Obsidian assemblage of Mezraa Teleilat
Posted by Fredsvenn on April 10, 2015
Understanding the cultural and chronological transitions from the Pre-Pottery Neolithic B (PPNB) to the Pottery Neolithic (PN), which date between 8,500 and 8,200 cal. BP, has been a problem in Near East archaeology.
Most Pre-Pottery Neolithic sites were either abandoned or were less intensely occupied towards end of the PPNB due to a number of reasons that archaeologists have puzzled over. Fortunately, recent archaeological discoveries in the Levant and northern Mesopotamia have provided invaluable data to help resolve some of these problems.
A few sites, such as Mezraa Teleilat, Akarçay Tepe, Tell Halula in Middle Euphrates Valley, Çayönüin Upper Tigris area, and ‘Ain Ghazal in Jordan, among hundreds of Neolithic excavations in northern and southern Levant, provide convincing evidence for a continuous occupation from PPNB to PN.
Mezraa Teleilat in the Middle Euphrates Basin in southeastern Turkey is one of the most promising sites and has great potentialto illuminate the enigmatic PPNB-PN transition basedon its following attributes: chronologically continuousoccupation; large exposures with many buildings (ca. 5000 m2); careful excavation methods and recording carried out at the site; richness of flint and obsidian artifacts; proximity to raw material resources from the Euphrates and other varied ecological zones; and a gateway between the Levant, Mesopotamia, western Anatolia, Cyprus and, hence, access to the Neolithic groups that lived in these areas. All these qualities make Mezraa Teleilat’s flint and obsidian assemblages worthy of study.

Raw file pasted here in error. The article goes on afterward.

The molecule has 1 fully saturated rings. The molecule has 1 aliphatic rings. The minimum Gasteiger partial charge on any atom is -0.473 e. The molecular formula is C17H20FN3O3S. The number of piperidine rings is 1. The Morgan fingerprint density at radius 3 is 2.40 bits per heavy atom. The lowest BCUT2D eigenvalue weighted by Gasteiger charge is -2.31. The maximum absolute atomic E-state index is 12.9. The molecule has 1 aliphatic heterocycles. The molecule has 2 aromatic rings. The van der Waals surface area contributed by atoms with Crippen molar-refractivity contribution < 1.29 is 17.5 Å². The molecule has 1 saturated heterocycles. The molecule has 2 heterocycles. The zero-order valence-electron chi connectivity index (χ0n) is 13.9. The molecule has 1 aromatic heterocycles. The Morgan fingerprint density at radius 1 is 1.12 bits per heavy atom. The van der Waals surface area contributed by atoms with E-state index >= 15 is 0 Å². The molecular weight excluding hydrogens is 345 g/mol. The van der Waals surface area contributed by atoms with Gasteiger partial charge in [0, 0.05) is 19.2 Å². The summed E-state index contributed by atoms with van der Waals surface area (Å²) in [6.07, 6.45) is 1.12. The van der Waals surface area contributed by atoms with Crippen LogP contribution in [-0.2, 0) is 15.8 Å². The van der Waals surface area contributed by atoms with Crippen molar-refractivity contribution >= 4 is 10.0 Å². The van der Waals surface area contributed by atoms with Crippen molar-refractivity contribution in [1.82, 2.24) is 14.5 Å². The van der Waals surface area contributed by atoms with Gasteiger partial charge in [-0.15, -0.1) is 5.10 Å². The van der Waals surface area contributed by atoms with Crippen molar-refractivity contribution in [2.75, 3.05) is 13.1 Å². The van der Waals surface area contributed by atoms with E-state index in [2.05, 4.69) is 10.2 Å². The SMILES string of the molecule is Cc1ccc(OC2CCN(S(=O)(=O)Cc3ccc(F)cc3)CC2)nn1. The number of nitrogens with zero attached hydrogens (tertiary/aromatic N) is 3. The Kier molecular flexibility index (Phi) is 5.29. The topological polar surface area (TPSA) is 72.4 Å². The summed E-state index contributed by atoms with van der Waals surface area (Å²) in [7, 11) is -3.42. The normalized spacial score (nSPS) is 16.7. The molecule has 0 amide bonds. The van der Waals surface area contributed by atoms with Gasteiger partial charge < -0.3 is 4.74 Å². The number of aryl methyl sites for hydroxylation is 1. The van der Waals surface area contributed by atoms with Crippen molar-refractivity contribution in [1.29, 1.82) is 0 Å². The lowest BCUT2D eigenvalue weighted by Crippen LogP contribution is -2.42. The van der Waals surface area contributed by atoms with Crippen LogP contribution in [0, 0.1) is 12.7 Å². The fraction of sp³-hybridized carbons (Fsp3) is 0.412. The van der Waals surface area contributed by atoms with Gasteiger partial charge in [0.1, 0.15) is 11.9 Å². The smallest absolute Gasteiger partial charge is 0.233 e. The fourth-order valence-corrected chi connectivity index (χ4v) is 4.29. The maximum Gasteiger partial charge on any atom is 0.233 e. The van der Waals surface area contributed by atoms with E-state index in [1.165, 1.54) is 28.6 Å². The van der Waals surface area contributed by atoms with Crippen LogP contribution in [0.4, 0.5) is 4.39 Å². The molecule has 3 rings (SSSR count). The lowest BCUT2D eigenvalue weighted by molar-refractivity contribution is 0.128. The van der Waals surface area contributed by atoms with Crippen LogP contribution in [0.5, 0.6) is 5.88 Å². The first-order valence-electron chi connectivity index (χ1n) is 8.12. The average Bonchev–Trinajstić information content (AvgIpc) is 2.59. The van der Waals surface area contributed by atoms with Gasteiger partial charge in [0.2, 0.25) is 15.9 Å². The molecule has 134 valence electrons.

This paper originates from a much broader perspective based on the author’s Ph.D. thesis, but it intends to describe a narrower artifact assemblage, namely the obsidian assemblage, found in LPPNB, Transitional, and Pottery Neolithic contexts.
The goal of this paper is to bring attention to the Neolithic obsidian assemblages of Mezraa Teleilat, which have only recently been investigated and, hence, are not well known in the broader scholarly community.